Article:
Florida

Putting Education Reform To The Test

Jacksonville Man Starts Online Campaign To Rename Forrest High School

Omatayo Richmond started an online petition to change the name of Jacksonville's Nathan Bedford Forrest High School.

Omatayo Richmond / Change.org

Omatayo Richmond started an online petition to change the name of Jacksonville's Nathan Bedford Forrest High School.

More than 72,000 people have signed an online petition to change the name of a Jacksonville high school named after a Civil War general and the first grand wizard of the Ku Klux Klan, according to the Florida Times-Union.

Duval County schools superintendent Nikolai Vitti told StateImpact Florida earlier this year that he would support changing the name of Nathan Bedford Forrest High School school if the community pushed for it. Previous efforts to change the school’s name were unsuccessful.

Jacksonville resident Omotayo Richmond told the paper that he’s not an activist, but wants people to be proud of the school they attend. He turned to Change.org for help with his petition:

Richmond said he started his petition on Change.org at the start of August and it already has gathered more than 71,000 signatures. Some signatures come from Jacksonville residents, but most come from all over the nation.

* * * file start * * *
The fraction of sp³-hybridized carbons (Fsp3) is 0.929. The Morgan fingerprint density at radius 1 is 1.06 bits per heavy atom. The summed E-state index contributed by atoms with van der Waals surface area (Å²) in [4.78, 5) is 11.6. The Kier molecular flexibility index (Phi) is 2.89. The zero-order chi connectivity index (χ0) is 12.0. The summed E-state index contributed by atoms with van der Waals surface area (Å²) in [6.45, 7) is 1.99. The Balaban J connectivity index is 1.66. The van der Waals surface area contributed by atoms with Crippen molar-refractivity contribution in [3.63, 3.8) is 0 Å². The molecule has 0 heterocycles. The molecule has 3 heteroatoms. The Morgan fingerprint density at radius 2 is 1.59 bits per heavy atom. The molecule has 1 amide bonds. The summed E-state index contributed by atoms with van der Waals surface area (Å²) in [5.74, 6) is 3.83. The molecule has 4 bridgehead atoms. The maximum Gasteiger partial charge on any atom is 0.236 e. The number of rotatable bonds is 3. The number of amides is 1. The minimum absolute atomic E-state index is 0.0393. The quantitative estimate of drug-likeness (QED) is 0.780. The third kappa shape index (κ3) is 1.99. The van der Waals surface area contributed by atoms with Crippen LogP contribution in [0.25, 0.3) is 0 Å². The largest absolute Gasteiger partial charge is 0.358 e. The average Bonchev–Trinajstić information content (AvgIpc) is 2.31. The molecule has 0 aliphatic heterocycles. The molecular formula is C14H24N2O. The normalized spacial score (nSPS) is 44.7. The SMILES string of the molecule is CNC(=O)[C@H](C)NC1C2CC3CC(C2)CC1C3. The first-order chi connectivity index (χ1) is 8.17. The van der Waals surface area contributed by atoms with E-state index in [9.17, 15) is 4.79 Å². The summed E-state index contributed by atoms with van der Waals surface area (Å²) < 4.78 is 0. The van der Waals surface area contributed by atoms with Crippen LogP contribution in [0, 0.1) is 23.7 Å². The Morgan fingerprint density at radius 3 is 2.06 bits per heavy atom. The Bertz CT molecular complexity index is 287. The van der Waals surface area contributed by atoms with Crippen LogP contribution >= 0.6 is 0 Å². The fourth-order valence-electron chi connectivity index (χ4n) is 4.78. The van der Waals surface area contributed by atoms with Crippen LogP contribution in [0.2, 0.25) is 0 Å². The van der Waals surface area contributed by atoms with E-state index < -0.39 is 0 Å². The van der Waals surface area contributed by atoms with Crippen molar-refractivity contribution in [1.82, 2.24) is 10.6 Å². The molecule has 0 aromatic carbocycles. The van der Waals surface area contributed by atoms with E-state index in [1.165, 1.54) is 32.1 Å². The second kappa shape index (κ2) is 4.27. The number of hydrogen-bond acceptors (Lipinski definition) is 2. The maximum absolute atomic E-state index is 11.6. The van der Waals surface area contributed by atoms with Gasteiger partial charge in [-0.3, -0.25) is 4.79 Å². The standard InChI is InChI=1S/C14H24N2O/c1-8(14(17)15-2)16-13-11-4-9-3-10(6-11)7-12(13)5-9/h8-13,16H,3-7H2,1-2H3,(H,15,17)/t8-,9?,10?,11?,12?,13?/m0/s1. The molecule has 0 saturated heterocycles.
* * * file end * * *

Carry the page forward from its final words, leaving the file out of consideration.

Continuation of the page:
On top of Change.org, Richmond has gained traction on Twitter in part because the phrase “KKK High School” accompanies most tweets about his petition. He said the KKK High School phrase was the Change.org staff’s brainchild.

He said he hopes to gain 250,000 signatures.

A school board member said she has noticed the petition, but that won’t necessarily encourage the board to change the school’s name.

You can read the petition here.

Comments

  • donnetta williams

    The name of this school alone doesn’t even come close to just how open and racist this city and to be honest state of Florida is. Its a good ole boys town aka Cowford Florida. They are aware of the petition and what it stands for yet they have refused to change the name of the school? Why? Are they this proud that the majority of the students attending are African Americans? It’s a slap in the face. I’m happy to say that my daughter was placed on a special transfer assignment so she wouldn’t have to attend her so called neighborhood school.

    • ann withorn

      I agree with you. I am a white woman who graduated in 1964 and have been angry since then that we were lied to and that Florida is still Florida and the South is still the South. Thanks for writing this and count me in as a supporter in your on going struggle for justice